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The Bullish Mega-Landlord Story Doesn’t Add Up

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Continuing yesterday’s theme of how the stock market has completely decoupled from reality, we note that the shares of some publicly traded companies immersed in the home rental business have gone bonkers. A story on the front page of Tuesday’s Wall Street Journal noted that “Investors are flocking to the U.S.’s mega-landlords, drawn by signs that companies that emerged from last decade’s foreclosure crisis owning huge pools of rental houses are weathering the economic shutdown far better than feared.” Oh really?  In the first place, these companies bought up whole blocks of homes, and even started building them as the trend gathered steam, near the top of the market. I learned about this first-hand from a friend who was sent by his employer to buy up every home he could find in the very-inflated Denver market. Although company had never before been involved in real estate, they got immersed in it up to their eyeballs in just two years, according to my friend.

They Bought the Top

Paying inflated prices will not be the worst of their problems as the economy sinks into a state of permanent recession-or-worse. Their tenants are mainly young families and couples unable to afford homes of their own, and it’s likely they will have little saved to cushion themselves against very hard times. Concerning the notion that mega-landlords have weathered the pandemic better than expected, the optimists are jumping the gun, since we are less than two months into the downturn. Moreover, its effects have been muted so far by the $1,200 checks sent out to millions of Americans as part of a massive stimulus package. Anyone who received one of those checks would have recognized instantly that the goal of stimulating the economy was dead on arrival. No one went out and bought a Bass Cat Puma or a Cadillac Escalade. More likely is that the money went into checking or savings accounts and was gone shortly after May’s rent came due. If the stimulus achieves anything at all, it will be keeping landlords and their mortgage lenders solvent for a little while longer.  There are so many holes in the bullish mega-landlord “story” that it seems inevitable that those who have been binging on their shares are headed for a punitive rebuke.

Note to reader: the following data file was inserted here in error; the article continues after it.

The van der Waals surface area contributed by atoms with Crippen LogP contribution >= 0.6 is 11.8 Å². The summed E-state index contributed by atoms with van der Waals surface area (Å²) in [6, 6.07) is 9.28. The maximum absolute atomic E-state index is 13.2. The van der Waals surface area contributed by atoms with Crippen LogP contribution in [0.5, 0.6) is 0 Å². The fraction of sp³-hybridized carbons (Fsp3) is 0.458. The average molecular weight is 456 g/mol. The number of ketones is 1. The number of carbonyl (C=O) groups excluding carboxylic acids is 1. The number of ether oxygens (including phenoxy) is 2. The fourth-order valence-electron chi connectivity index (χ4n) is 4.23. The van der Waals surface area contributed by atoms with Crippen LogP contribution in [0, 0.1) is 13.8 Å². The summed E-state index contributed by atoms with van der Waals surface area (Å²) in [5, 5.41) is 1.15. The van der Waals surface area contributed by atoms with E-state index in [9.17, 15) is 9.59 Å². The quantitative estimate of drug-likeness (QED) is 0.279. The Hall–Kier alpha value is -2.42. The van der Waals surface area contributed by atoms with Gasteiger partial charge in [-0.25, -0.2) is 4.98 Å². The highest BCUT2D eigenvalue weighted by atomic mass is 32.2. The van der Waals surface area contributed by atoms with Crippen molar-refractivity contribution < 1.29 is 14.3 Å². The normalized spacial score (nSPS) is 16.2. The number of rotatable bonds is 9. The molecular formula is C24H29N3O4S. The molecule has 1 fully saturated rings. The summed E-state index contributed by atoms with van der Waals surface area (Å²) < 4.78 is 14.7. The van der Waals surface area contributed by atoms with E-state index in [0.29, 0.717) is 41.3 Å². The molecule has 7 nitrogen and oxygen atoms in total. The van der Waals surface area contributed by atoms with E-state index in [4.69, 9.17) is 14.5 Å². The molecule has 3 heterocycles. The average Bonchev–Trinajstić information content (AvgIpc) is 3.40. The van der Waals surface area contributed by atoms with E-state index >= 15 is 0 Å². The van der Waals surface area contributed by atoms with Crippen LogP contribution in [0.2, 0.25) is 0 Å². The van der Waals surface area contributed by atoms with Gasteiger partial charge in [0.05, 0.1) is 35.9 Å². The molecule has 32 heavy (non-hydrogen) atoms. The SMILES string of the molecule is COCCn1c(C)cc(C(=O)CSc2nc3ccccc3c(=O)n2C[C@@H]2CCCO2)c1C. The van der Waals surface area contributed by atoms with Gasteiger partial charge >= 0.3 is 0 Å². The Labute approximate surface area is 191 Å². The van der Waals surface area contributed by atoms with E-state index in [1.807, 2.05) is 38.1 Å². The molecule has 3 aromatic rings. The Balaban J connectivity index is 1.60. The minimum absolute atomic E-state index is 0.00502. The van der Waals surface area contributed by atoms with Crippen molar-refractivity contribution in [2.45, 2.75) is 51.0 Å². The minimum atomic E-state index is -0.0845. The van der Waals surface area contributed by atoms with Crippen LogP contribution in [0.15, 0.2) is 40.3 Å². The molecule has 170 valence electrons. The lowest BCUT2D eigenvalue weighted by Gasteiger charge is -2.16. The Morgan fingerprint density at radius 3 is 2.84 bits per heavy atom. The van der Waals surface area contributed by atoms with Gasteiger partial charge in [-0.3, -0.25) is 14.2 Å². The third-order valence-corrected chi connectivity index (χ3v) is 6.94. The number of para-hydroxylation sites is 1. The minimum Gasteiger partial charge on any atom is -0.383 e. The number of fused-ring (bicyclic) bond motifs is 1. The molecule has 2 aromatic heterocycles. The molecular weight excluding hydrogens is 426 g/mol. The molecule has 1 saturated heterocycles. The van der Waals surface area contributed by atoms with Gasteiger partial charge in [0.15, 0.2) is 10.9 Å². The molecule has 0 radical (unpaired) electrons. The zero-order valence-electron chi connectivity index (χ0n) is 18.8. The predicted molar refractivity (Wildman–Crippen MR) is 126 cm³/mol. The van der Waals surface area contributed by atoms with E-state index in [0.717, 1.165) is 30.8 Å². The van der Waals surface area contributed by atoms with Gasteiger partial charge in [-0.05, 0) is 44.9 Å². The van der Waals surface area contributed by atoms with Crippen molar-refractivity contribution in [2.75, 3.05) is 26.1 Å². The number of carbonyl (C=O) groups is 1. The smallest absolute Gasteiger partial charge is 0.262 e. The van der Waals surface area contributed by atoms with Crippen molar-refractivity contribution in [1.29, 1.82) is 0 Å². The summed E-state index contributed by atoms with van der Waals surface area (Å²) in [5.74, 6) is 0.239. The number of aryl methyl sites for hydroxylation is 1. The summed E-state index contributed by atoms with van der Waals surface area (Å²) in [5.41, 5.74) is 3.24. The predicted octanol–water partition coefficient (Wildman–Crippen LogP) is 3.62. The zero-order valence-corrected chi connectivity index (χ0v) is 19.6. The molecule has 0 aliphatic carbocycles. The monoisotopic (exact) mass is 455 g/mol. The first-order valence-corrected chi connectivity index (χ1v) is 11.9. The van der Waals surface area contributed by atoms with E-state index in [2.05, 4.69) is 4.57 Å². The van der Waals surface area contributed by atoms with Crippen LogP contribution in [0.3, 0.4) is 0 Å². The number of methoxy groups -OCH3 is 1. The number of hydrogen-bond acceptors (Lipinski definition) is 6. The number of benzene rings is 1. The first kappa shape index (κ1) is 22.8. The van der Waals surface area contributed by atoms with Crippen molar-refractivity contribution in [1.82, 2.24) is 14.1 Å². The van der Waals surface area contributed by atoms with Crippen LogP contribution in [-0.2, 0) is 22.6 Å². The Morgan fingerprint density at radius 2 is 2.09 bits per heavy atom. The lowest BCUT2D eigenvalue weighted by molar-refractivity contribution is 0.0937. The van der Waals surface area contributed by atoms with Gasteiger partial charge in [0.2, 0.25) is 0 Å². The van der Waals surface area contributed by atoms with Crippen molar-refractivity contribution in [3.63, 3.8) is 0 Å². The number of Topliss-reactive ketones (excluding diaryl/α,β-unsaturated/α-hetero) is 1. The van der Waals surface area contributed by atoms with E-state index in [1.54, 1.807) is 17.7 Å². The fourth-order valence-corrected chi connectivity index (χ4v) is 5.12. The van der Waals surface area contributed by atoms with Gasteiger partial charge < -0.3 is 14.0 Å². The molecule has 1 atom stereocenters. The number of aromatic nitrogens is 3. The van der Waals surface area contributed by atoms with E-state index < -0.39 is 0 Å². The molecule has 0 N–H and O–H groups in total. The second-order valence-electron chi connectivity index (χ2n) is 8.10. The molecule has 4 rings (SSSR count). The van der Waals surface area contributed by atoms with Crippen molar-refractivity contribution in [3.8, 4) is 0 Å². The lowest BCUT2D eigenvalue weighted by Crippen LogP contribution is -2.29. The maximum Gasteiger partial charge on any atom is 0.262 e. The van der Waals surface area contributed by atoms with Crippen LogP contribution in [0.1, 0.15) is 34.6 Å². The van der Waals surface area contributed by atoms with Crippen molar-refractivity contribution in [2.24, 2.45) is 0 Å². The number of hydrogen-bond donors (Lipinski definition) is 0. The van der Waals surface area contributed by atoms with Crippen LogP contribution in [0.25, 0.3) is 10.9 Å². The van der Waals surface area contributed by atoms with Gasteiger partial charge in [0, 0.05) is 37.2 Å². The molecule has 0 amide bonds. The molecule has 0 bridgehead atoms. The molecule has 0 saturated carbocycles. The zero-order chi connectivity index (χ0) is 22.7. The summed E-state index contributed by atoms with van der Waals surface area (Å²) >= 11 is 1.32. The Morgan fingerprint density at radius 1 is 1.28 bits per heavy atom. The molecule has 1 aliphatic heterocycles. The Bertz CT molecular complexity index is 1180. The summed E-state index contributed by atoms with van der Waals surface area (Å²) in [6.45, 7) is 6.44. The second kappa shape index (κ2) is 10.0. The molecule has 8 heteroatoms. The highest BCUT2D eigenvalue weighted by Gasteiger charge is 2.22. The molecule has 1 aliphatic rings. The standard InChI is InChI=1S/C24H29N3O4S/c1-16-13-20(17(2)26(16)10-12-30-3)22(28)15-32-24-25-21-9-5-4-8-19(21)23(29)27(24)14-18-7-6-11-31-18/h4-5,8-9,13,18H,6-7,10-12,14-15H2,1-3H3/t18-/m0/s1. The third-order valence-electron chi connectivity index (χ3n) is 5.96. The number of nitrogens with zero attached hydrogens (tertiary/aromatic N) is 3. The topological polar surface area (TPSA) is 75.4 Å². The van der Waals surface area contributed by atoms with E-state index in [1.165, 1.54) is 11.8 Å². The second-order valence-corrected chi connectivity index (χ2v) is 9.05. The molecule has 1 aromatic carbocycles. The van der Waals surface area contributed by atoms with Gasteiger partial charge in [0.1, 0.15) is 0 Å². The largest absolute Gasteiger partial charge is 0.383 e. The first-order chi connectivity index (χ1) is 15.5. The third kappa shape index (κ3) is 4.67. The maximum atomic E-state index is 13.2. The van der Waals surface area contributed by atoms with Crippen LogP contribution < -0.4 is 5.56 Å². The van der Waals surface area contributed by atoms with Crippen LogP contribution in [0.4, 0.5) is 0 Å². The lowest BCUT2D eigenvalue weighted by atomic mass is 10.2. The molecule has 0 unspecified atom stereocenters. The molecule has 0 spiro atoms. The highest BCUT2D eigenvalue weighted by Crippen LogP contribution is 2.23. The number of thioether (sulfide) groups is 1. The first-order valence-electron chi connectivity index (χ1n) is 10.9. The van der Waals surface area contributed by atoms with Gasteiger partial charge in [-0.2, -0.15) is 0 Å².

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  • Ben May 13, 2020, 4:53 am

    These hype stories are all just for the purpose of getting someone else to hold the bag, while the current bag-holder unburdens themselves and makes a break for it.

    “Hey, y’all, hold my bag and watch this! (bolts out the door)”


    The mayor of Las Vegas recently proposed re-opening everything so they could determine “which casinos to close and which to allow to remain open”. For LV to be a guinea pig, in other words!

    And I knew it… that “heroic” salon owner in TX? Yeah, she committed PPP fraud, to the tune of $18,000. She also had a GoFundMe set up for her, ahead of time, by some special interest group, who had put her up to the whole scam.

    I’ve said from the beginning of this pandemic: Because of everything there is to lose from it, everyone is going to be the worst GD liar they know how to be… even as the undeniable truth keeps piling up!



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